As for the Soviet experiment and the October Revolution, they teach us how the exploiters will be overthrown, how can unemployment be “banned” and how science and art rose up the power.
The problem-hunters attempted to despise this history as “20th century socialism” after the Soviet Union had been dissolved. As the world was getting stuck into the darkness of the Middle Ages and the dirt of militarism, what did the liberal leftists of the 21st century find in their circles, where they were looking for root and inspiration for themselves, other than the lie world of neoliberalism and the globalisation ideology? The world has turned into a labour hell and they are babbling on the inefficiency of central planning. As the 21st century is witnessing worldwide gang warfares, theories on the claim that socialist countries too were seeking hegemony and were ambitious for an empire are being blown up.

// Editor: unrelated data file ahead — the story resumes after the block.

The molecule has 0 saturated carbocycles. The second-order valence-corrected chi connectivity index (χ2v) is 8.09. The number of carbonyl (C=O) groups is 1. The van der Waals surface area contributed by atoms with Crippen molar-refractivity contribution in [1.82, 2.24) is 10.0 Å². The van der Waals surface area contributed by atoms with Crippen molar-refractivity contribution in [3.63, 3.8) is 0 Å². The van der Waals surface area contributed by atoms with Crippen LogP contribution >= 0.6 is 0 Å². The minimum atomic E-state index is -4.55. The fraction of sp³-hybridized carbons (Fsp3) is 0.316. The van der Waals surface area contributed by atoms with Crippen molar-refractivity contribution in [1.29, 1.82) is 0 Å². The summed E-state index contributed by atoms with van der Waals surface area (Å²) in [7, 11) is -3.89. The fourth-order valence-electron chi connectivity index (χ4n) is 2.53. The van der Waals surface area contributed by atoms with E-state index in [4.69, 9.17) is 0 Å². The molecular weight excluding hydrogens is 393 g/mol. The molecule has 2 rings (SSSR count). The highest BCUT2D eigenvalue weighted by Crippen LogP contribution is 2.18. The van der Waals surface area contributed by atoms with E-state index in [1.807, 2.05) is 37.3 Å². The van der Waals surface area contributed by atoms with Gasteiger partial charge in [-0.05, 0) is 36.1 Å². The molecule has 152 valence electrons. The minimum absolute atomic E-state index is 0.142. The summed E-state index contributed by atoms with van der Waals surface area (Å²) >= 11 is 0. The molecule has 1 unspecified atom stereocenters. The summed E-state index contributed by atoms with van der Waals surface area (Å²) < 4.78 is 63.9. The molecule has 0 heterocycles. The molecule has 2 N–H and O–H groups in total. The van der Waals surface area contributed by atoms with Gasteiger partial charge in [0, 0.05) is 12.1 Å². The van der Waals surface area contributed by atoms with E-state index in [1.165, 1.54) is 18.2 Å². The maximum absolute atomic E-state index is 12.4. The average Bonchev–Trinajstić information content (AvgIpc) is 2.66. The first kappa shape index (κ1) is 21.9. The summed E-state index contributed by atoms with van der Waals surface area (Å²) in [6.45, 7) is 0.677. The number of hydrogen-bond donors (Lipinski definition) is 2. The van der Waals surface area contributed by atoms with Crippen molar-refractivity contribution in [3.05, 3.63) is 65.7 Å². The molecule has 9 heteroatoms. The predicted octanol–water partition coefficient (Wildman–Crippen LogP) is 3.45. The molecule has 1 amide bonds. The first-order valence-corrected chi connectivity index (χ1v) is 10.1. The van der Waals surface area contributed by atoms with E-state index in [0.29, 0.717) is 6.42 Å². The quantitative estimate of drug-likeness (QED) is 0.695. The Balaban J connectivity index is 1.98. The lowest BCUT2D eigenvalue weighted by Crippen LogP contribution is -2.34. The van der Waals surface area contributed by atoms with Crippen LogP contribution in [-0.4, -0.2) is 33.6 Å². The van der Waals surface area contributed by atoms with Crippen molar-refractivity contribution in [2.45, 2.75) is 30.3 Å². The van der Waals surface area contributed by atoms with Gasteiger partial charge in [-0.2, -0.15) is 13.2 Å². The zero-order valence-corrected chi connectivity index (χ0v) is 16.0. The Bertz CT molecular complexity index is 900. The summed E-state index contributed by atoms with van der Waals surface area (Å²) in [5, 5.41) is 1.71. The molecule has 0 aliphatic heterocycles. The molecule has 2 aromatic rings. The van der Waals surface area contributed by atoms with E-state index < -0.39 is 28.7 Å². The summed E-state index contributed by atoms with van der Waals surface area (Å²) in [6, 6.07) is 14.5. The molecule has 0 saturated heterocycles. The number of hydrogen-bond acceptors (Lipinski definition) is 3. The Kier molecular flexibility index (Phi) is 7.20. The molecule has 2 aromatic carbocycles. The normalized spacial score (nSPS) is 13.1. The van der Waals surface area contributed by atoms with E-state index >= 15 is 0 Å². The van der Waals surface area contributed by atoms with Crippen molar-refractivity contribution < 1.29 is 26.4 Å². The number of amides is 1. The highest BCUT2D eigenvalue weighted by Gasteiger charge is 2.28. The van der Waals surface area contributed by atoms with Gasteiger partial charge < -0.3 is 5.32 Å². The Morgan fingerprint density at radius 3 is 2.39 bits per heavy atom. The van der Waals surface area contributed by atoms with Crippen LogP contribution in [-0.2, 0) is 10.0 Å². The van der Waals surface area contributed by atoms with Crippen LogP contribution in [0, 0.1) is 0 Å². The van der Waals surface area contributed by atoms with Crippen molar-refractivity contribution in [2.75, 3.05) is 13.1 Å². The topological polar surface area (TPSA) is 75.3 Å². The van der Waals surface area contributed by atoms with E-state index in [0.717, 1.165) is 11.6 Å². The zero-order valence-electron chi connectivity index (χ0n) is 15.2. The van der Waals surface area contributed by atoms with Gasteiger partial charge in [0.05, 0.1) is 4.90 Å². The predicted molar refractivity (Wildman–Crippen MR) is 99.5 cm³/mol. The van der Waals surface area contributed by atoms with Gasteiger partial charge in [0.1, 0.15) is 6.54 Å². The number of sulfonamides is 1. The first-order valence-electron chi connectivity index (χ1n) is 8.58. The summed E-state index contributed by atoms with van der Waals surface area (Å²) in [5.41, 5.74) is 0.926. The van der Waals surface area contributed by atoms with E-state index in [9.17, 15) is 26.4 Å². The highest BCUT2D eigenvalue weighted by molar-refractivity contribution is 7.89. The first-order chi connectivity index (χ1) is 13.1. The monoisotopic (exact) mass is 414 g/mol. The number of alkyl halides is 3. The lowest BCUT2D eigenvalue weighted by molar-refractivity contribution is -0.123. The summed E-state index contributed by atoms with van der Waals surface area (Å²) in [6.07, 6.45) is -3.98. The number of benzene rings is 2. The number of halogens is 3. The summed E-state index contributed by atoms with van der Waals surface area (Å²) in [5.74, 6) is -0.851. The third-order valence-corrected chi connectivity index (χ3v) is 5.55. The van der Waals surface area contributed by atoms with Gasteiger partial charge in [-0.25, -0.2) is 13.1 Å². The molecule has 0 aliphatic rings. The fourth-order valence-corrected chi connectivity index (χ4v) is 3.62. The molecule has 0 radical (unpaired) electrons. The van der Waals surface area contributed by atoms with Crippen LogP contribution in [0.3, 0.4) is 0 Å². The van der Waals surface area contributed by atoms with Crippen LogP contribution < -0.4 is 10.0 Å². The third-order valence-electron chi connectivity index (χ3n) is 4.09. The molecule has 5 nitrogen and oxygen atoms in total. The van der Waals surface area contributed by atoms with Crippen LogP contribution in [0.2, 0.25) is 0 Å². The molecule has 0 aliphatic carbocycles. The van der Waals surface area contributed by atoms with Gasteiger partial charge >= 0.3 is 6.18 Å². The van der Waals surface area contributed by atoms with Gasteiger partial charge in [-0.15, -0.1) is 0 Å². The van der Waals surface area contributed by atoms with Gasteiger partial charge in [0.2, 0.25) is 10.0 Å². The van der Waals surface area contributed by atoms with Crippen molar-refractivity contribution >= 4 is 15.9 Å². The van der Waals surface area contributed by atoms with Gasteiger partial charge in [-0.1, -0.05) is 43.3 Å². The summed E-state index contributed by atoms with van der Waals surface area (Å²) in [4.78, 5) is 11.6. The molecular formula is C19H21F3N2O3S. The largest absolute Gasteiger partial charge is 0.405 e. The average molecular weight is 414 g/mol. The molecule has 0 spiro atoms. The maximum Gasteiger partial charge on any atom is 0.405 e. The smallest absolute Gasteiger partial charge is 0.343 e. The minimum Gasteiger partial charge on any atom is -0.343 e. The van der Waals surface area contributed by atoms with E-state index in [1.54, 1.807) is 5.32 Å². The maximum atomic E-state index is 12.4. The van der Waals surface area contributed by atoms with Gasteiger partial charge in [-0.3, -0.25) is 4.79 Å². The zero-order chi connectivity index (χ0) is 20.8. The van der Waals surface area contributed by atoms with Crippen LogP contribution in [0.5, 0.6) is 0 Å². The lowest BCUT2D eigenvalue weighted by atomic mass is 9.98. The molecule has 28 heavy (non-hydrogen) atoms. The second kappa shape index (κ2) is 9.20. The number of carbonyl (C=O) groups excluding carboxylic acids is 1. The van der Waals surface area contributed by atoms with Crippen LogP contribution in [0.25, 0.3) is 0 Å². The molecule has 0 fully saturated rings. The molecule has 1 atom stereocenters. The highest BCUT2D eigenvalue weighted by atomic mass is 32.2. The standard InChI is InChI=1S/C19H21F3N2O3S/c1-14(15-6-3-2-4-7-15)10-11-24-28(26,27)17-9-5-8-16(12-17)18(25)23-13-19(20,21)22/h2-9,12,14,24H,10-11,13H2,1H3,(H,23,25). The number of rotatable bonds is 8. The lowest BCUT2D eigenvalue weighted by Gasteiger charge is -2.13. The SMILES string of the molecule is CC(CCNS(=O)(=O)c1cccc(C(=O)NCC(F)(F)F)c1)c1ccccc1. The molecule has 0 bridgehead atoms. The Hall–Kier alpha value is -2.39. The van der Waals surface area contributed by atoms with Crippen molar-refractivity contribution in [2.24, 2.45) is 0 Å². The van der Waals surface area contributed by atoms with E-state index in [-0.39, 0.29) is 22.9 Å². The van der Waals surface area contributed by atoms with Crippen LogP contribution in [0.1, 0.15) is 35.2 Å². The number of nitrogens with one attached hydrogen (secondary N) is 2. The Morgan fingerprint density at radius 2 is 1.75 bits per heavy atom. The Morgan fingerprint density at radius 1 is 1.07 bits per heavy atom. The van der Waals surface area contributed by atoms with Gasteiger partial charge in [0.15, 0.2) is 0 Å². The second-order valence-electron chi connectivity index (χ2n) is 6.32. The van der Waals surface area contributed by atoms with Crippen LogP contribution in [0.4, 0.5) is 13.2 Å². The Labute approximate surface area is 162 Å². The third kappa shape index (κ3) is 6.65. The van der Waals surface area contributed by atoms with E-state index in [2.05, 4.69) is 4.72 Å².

On the hundredth anniversary of the October Revolution, these should not occupy our agenda.
October Revolution is the actualisation of our history, the working class history of struggle for socialism and revolution, which is equivalent to an exciting thesis, a consistent and highly strong theory and heroic trials. We may feel sorry at the utmost for those who are ignoring this fact, bypassing it, urging people to forget about it or defaming it. The healthy and revolutionary method can only be positioning ourselves within this history and being founded on this legacy.
We wouldn’t create a legend; we don’t need any in the first place. Also, we cannot create a legend; because we sustained a defeat. Apparently, we weren’t strong enough.
However, the ground we are standing on and the value we will protect today is the October Revolution.
October Revolution and those built up on it in the past are a huge source, an informative experience and a unique treasure.
A defeat? Yes, we had one.
What is to be done? We will resume from where we left.